Raiders have good thing going in Palmer

BY Ross Jones • November 10, 2011

Carson Palmer admits that the first few weeks as an Oakland Raider he has been on "information overload." But the veteran signal caller looked spectacular in a 24-17 victory against the San Diego Chargers on Thursday night at Qualcomm Stadium.

Palmer, who made his second start as a Raider, finally showed signs that he understands the offensive philosophies that made him such an attractive free agent. The nine-year veteran completed 14 of 20 passes for 299 yards and two touchdowns, both to rookie wide receiver Denarius Moore, in a win that has the Raiders (5-4) sitting atop the AFC West.

"I'm excited about [Moore]. He's a very special talent," Palmer said. "He has everything you need to be a successful receiver. It just depends on how great he wants to be."

It wasn't just the newfound dynamic duo that kept the Chargers defense off balance, as running back Michael Bush had a breakout game.

Bush, who started because star running back Darren McFadden was out with an ankle injury, had 242 yards from scrimmage, which was the most by a Raiders player since Bo Jackson's record-setting game (287 yards) in 1987. Bush did just what you would expect from any runner who has the night of his career: praise the big boys up front.

"The offensive line did a great job of keeping the seams open for me," Bush said. "I was just making reads."

The Louisville alum pummeled the defense, racking up 157 yards on the ground on 30 carries.

"He's a great downhill runner," Chargers safety Eric Weddle said. "He's a huge back. When he had creases and lanes, he gets through them. It's hard to arm tackle guys that good."

The San Diego defense may have been gashed, but it was the offense that sputtered when it really mattered most. After the Raiders jumped out to a first-half lead, the Philip Rivers-led offense had three consecutive three-and-outs. The Chargers went into the locker room at half mustering only three points. The home crowd of 68,109, many of whom were Raiders fans, let them hear it.

"Obviously, this game is played in all three phases, we have to feed off of each other," Chargers head coach Norv Turner said of his team's sub-par first-half performance. "The inability to get first downs and giving the ball back to them is a part of it."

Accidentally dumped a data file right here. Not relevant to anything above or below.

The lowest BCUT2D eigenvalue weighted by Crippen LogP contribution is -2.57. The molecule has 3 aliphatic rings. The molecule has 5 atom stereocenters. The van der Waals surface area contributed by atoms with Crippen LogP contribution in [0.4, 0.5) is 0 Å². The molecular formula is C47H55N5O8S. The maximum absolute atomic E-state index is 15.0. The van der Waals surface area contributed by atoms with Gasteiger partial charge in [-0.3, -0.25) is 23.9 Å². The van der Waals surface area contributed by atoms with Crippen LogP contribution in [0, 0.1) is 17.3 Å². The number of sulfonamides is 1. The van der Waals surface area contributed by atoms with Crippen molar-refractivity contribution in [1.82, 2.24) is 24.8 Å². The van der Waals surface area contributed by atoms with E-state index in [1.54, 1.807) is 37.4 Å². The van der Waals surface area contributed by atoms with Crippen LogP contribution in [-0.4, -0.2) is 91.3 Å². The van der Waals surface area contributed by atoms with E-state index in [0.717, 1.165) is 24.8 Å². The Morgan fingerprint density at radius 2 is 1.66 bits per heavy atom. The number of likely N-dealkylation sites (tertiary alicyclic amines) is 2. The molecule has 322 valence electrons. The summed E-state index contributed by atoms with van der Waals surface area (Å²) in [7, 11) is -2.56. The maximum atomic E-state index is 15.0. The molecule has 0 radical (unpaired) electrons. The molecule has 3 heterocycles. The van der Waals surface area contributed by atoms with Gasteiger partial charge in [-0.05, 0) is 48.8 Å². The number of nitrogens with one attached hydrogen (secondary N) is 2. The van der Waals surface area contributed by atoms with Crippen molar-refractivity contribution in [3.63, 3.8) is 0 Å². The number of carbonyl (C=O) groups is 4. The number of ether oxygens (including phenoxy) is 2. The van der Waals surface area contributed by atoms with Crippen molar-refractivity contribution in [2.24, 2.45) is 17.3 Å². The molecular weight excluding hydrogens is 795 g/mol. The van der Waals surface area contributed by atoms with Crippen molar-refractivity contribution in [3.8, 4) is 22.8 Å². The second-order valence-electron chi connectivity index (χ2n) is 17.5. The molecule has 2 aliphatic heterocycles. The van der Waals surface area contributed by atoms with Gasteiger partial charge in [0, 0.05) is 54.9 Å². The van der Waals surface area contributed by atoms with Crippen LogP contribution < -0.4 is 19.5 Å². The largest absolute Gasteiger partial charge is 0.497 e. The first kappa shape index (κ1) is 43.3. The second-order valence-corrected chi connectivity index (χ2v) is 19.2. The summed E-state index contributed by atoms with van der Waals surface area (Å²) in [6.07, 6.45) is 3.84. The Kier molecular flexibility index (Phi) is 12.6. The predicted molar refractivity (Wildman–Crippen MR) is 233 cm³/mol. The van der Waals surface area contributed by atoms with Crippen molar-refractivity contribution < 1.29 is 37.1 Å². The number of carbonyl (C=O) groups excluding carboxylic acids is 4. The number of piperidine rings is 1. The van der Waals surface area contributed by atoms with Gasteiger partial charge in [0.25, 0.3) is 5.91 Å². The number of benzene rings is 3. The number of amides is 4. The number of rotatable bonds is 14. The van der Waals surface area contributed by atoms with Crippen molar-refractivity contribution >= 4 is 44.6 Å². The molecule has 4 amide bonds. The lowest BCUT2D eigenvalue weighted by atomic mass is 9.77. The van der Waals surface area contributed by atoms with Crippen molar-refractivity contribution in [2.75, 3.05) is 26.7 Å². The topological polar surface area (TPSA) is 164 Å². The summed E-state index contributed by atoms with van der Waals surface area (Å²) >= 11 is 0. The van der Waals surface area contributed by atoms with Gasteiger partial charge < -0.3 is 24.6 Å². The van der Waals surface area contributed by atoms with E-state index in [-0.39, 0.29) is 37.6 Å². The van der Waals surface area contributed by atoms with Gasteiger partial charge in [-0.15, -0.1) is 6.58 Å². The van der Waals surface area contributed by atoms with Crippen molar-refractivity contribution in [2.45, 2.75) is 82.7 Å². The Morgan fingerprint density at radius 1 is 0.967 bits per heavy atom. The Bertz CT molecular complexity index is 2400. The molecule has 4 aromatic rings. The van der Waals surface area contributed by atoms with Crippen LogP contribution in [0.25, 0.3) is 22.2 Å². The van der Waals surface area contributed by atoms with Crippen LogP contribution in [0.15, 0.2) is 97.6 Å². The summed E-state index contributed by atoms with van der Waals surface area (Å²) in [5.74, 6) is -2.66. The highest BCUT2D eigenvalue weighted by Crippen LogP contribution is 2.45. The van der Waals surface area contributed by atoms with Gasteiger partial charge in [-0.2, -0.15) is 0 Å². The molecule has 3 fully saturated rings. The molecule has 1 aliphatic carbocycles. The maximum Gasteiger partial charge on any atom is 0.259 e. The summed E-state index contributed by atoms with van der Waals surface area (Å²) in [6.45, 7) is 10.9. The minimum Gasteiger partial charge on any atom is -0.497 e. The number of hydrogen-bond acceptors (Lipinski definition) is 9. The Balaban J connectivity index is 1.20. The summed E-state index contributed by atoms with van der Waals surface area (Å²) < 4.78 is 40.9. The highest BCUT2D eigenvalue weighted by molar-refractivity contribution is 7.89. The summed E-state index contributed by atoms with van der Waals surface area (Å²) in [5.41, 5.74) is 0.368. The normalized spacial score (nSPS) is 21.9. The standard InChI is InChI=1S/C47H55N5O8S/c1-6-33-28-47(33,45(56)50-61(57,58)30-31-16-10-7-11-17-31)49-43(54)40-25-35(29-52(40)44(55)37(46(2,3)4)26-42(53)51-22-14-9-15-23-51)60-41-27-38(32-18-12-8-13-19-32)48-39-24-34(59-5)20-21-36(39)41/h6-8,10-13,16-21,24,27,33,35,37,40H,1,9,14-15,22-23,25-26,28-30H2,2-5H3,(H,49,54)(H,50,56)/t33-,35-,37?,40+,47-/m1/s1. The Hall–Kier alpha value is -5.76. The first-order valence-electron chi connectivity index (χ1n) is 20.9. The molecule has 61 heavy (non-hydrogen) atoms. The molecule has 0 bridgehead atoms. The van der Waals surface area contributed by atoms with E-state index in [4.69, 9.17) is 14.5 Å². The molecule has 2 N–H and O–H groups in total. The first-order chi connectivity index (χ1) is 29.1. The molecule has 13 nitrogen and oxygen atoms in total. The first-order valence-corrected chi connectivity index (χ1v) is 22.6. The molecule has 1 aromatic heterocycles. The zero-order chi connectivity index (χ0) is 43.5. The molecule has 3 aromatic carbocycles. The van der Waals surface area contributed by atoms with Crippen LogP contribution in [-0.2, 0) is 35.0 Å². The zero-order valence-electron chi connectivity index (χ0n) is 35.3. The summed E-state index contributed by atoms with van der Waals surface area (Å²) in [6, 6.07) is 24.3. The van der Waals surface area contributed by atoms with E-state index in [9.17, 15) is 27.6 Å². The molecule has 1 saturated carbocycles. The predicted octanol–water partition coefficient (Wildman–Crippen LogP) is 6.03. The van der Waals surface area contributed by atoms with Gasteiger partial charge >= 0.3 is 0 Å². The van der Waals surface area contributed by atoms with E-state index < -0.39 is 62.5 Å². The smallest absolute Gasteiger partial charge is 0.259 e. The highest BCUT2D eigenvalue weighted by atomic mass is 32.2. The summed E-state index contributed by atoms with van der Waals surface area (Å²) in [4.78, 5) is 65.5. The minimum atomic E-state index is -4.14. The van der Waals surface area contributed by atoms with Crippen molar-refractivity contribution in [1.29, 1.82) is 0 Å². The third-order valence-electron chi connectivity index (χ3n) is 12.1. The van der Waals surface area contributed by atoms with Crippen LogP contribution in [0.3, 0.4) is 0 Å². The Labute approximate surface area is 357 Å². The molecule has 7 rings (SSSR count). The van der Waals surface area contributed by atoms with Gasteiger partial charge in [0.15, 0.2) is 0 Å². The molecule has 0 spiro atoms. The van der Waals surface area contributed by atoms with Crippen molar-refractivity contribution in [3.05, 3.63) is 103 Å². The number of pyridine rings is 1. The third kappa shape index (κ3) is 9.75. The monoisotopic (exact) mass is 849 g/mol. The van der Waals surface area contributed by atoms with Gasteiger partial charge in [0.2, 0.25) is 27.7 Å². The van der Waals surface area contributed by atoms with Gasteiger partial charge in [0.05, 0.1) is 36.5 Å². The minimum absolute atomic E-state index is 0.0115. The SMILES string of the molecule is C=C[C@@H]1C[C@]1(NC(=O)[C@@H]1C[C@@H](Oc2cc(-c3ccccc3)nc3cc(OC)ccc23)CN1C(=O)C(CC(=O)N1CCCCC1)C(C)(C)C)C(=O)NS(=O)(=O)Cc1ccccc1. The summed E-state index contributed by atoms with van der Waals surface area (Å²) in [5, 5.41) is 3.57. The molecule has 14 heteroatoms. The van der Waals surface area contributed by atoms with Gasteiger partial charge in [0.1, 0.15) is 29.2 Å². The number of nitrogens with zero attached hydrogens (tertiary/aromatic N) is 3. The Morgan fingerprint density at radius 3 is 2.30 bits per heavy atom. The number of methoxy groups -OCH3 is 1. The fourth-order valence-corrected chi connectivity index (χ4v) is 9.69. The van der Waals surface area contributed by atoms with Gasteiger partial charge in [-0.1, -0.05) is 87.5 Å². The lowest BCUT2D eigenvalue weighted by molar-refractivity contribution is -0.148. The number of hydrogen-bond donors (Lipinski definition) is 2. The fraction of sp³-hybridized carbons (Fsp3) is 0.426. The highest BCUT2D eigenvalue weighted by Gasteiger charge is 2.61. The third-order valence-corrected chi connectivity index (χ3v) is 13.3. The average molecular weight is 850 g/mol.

Turner eventually made some adjustments, and the Chargers reacted immediately. In the first series of the second half, Rivers orchestrated an eight-play, 80-yard scoring drive that culminated with Rivers lofting a pass down the sideline that standout rookie wide receiver Vincent Brown corralled for a 30-yard touchdown. Brown, a San Diego State alum who was playing on his collegiate home field, leaped over two defenders to make the grab, cutting the Oakland lead to 17-10.

Later in the third quarter, Brown appeared to come down with a second touchdown catch, but it was nullified after officials ruled that because the defender landed out of bounds with his hand on the ball, it was considered out of bounds.

"That certainly looked like a touchdown to me," Turner groaned to the gathering of reporters.

The ruling didn't alter the game as the Chargers finished the drive, which was capped by Jacob Hester's 7-yard touchdown -- the final points of the game.

It was a bruising defeat for the Chargers, who lost their third game in 11 days and potentially some mainstay offensive linemen to injury.

Left tackle Marcus McNeill was carted off the field with 7:39 remaining in the first quarter after reinjuring his neck. Brandyn Dombrowski replaced the former Pro Bowl tackle and it was evident. Dombrowski was beaten in key situations, not allowing Rivers enough time to survey the field. He gave up two of Kamerion Wimbley's four sacks, which left his quarterback rattled.

Later in the game, guard Louis Vasquez also sustained an injury.

"When you can get to a quarterback, eventually you're going to affect him," Wimbley said of the Raiders' six-sack performance.

Dombrowski, who saw some critical time last season, looked clearly overmatched.

"[Wimbley] is a great pass rusher," Dombrowski said. "He has that dip move, and we were working on it during the week."

The holes in the line led to a battering of Rivers, who added another interception to his league-high count (15).

It's easy to point out the glaring absence of running back Darren Sproles, who is now thriving in Sean Payton's offense in New Orleans this season, or Antonio Gates not playing at 100 percent. But on this night Rivers may have lost command of the offense.

"I want us to keep fighting and get out of this hole," Rivers said. "We just got to keep believing."

Believe all you want, but the Chargers are in trouble.

And the Raiders? Well, the Raiders have suddenly got a good thing going.

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